United Airlines is confident the phased approach to switching airlines over to London Heathrow’s new Terminal 2, together with robust testing, should help ensure there is no repeat of the high-profile teething problems that beset the last major new terminal opening at the airport.
Problems with the baggage system marred the high-profile opening of Heathrow’s Terminal 5 in March 2008, resulting in delays and operational chaos at the airport.
United Airlines will in June become the first airline to begin operations from the new Terminal 2. Unlike the Terminal 5 opening, there will be a phased approach to the switch to the new terminal. United will move its 17 daily Heathrow flights from Terminals 1 and 4 on 4 June, but will be the only airline moving into the new terminal that day.
Ultimately it will be joined in Terminal 2 by more than 20 of its Star Alliance partners and Aer Lingus. But Heathrow is allowing six months to move 25 airlines in total. Indeed, during the first three weeks when United is its sole operator, Terminal 2 will be operating at roughly 10% of its capacity.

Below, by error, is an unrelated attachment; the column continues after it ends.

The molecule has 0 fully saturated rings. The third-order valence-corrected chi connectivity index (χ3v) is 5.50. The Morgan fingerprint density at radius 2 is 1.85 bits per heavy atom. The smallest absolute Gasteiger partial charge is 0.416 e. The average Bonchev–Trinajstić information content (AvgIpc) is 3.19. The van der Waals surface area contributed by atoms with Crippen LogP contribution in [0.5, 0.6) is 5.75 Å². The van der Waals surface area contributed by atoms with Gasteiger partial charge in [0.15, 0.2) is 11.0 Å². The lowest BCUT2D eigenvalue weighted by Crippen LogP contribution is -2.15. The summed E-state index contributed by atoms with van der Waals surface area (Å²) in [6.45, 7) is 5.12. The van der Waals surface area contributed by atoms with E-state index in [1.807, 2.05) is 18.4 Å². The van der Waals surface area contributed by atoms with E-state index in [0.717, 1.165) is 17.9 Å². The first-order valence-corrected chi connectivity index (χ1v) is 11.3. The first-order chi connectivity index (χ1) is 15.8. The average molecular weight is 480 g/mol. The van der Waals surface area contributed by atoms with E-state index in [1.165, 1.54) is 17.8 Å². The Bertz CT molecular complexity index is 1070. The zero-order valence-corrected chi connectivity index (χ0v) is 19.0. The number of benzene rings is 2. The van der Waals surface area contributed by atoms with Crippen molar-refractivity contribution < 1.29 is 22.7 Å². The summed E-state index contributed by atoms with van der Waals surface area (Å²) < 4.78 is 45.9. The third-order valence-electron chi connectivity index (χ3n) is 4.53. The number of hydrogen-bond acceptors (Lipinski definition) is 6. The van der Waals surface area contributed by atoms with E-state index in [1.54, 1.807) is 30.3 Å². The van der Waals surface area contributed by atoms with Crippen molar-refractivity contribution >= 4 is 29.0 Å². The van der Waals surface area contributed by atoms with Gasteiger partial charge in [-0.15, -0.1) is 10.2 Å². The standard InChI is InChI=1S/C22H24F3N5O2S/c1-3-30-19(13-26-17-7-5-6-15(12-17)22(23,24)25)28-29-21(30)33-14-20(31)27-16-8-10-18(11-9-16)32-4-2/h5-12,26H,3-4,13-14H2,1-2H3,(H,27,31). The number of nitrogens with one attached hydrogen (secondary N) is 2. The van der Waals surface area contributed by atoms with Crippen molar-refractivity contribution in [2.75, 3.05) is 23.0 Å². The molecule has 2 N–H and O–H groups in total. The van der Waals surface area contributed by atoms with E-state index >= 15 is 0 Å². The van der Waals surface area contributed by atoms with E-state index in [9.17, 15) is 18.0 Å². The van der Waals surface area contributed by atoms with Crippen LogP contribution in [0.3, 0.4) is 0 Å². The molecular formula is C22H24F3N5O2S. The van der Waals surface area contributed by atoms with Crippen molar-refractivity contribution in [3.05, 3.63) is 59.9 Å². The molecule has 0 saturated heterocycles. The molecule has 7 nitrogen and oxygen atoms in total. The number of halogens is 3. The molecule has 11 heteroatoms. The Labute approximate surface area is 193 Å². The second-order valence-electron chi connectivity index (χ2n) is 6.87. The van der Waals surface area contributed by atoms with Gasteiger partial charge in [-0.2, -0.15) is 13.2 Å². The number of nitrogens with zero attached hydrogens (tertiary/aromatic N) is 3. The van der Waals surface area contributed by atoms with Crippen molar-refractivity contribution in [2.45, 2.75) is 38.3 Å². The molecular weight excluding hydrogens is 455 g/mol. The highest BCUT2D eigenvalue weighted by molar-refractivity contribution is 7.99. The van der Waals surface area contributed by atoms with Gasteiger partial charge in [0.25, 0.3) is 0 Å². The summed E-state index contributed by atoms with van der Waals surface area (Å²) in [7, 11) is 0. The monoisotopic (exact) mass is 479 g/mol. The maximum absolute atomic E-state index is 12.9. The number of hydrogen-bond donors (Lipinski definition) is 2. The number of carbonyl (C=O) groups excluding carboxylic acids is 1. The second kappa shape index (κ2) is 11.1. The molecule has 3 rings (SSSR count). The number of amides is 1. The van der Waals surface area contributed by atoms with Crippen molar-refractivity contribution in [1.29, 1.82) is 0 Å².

Star partners Air Canada, All Nippon Airways and Air China will be the next three carriers to switch in late June, followed by Eva Air, Thai Airways and Turkish Airlines and then Aer Lingus and Aegean Airlines in July.
United’s director of airport operations for the UK, Arvind Garcha, says testing has already been under way for component parts of the terminal and that it has just completed its first end-to-end test. “Each time we try something it gives us a confident level that it’s going to be okay from day one. So we are pretty confident.”
The new terminal will feature three waves of passenger check-in processing, beginning with self-service check-in kiosks, followed by bag drops and then conventional check-in desks for those passengers requiring them.